If you’re looking forward to changes that come with starting a new year, you may also be excited to learn what sorts of trends are emerging in the web design world. What most people aren’t talking about, but should be, are the types of design trends that are on their way out, which ones should be left out and those that are unlikely to be seen again after the frosty morning of January 2nd. Here are a number of styles that are dying out fast. Some are bad design, but many of the following have merely fallen in favor because they shined a little too brightly in 2013.
Homepage Sliding Banners
These eye-catching banners seemed like a great idea once upon a time. They’re brightly colored, show visitors a wealth of information and have the appearance of being interactive. Most people, however, find them more distracting and annoying than anything else, so they’re falling quickly in favor of more truly interactive and less gaudy design, like single-page scrolling and simple drop-down menus.
Extensive Fill-Out Forms
Getting a user’s information is essential for certain aspects of running an online business, whether it’s an e-commerce site or a simple blog that has a contact form. But the days of seeing a full page of questions, extending into optional areas that visitors now intentionally skip for fear of offering information that is used purely for marketing is on the wane. Asking tons of questions only serves to alienate possible customers, and fortunately websites seem to be realizing that.
Circular Script Logos
Using a script font within a circle, either outlined or filled in, monogram or full title, used to be the height of cool logo design, but so many people used this look, including individuals on their personal websites as well as professional companies, people became completely burned out by it. There may be a resurgence of this style some day, but it’s safe to say most are steering clear of this overused badge.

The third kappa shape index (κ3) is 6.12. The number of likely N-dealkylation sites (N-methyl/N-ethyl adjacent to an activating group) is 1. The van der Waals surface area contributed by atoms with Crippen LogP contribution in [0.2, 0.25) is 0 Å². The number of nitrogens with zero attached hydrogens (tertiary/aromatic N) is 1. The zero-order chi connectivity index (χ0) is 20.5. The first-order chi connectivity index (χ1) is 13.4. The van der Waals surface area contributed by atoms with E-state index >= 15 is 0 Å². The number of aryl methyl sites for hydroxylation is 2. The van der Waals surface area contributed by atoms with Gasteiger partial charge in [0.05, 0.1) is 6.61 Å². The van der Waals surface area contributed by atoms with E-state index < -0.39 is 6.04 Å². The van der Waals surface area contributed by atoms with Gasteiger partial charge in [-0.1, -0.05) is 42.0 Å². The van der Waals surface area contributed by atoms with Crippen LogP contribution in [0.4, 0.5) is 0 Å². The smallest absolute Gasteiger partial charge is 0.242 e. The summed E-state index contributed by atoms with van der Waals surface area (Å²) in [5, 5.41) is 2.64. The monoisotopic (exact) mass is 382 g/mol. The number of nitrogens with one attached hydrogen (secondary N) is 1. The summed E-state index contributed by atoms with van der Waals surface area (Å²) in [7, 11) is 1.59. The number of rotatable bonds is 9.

Remember these attention grabbers? Flash intros can still be found here and there on ostentatious and out of touch websites that haven’t updated their look, but for the most part people have moved on to simple design and limited features. Videos are great, and flash paved the way for them, but the music and animation just seem to annoy visitors now, who want more control when they’re surfing and fewer surprises.
Too Many Fonts
Everyone knows typography is important, and it’s a lot of fun to play with, but it’s essential that you show restraint when using typefaces on logos, websites and business cards. It’s particularly obvious when someone without graphic design experience develops a site, as they tend to complicate the look with a stunning array of various fonts. Fortunately, even amateurs are learning to scale back and use no more than two, maybe three fonts at the most.
If you thought having lots of icons, design elements, fonts and features means you have an exciting and interactive site, you might be right, but the overall look is overwrought and overwhelming. As design trends move forward, they’re moving away from complex to simple for a more enjoyable browsing experience. You don’t want visitors confused or lost; you just want them to think your work is beautiful. You’re unlikely to see complicated successful websites in 2014.
Discovering the highly anticipated trends of the New Year has everyone buzzing, but it’s just as important to see from where the styles are moving. Though some of these features were once incredibly popular, they’ve suffered the ultimate fate of rising to the top: total saturation. And that means fatigue. Watch out for overly popular and overly hyped designs in 2014, or they may end up in a list just like this a year from now.